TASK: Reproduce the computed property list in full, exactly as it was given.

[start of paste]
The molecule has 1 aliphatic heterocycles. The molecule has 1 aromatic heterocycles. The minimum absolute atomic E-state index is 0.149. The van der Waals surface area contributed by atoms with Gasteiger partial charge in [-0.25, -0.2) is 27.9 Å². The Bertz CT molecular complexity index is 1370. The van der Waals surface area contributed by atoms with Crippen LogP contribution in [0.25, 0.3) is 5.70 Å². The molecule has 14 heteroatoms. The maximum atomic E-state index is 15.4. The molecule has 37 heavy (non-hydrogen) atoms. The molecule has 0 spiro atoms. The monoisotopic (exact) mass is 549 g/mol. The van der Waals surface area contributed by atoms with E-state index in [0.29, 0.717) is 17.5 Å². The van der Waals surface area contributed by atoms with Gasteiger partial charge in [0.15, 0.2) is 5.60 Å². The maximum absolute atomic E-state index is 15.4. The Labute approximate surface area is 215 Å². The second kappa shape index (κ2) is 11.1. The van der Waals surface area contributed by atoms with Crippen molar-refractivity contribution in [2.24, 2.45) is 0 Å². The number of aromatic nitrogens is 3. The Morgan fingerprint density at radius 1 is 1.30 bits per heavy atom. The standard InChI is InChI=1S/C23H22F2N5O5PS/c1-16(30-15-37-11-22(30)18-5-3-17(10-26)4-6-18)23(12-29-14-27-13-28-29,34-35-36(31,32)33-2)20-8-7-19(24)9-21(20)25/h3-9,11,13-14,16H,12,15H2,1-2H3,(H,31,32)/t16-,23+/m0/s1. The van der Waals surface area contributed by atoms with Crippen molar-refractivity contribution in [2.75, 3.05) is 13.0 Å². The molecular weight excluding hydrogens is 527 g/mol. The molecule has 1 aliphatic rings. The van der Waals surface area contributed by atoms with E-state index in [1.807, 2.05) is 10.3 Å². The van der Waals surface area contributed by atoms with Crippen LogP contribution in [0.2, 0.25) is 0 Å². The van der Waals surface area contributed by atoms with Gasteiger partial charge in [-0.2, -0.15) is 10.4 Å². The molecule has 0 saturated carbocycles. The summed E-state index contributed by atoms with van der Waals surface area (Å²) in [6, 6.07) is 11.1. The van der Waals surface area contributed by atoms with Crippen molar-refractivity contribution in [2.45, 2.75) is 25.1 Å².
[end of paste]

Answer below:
The molecule has 1 aliphatic heterocycles. The molecule has 1 aromatic heterocycles. The minimum absolute atomic E-state index is 0.149. The van der Waals surface area contributed by atoms with Gasteiger partial charge in [-0.25, -0.2) is 27.9 Å². The Bertz CT molecular complexity index is 1370. The van der Waals surface area contributed by atoms with Crippen LogP contribution in [0.25, 0.3) is 5.70 Å². The molecule has 14 heteroatoms. The maximum atomic E-state index is 15.4. The molecule has 37 heavy (non-hydrogen) atoms. The molecule has 0 spiro atoms. The monoisotopic (exact) mass is 549 g/mol. The van der Waals surface area contributed by atoms with E-state index in [0.29, 0.717) is 17.5 Å². The van der Waals surface area contributed by atoms with Gasteiger partial charge in [0.15, 0.2) is 5.60 Å². The maximum absolute atomic E-state index is 15.4. The Labute approximate surface area is 215 Å². The second kappa shape index (κ2) is 11.1. The van der Waals surface area contributed by atoms with Crippen molar-refractivity contribution in [2.24, 2.45) is 0 Å². The number of aromatic nitrogens is 3. The Morgan fingerprint density at radius 1 is 1.30 bits per heavy atom. The standard InChI is InChI=1S/C23H22F2N5O5PS/c1-16(30-15-37-11-22(30)18-5-3-17(10-26)4-6-18)23(12-29-14-27-13-28-29,34-35-36(31,32)33-2)20-8-7-19(24)9-21(20)25/h3-9,11,13-14,16H,12,15H2,1-2H3,(H,31,32)/t16-,23+/m0/s1. The van der Waals surface area contributed by atoms with Crippen molar-refractivity contribution in [2.75, 3.05) is 13.0 Å². The molecular weight excluding hydrogens is 527 g/mol. The molecule has 1 aliphatic rings. The van der Waals surface area contributed by atoms with E-state index in [1.807, 2.05) is 10.3 Å². The van der Waals surface area contributed by atoms with Crippen LogP contribution in [0.2, 0.25) is 0 Å². The van der Waals surface area contributed by atoms with Gasteiger partial charge in [-0.2, -0.15) is 10.4 Å². The molecule has 0 saturated carbocycles. The summed E-state index contributed by atoms with van der Waals surface area (Å²) in [6, 6.07) is 11.1. The van der Waals surface area contributed by atoms with Crippen molar-refractivity contribution in [2.45, 2.75) is 25.1 Å².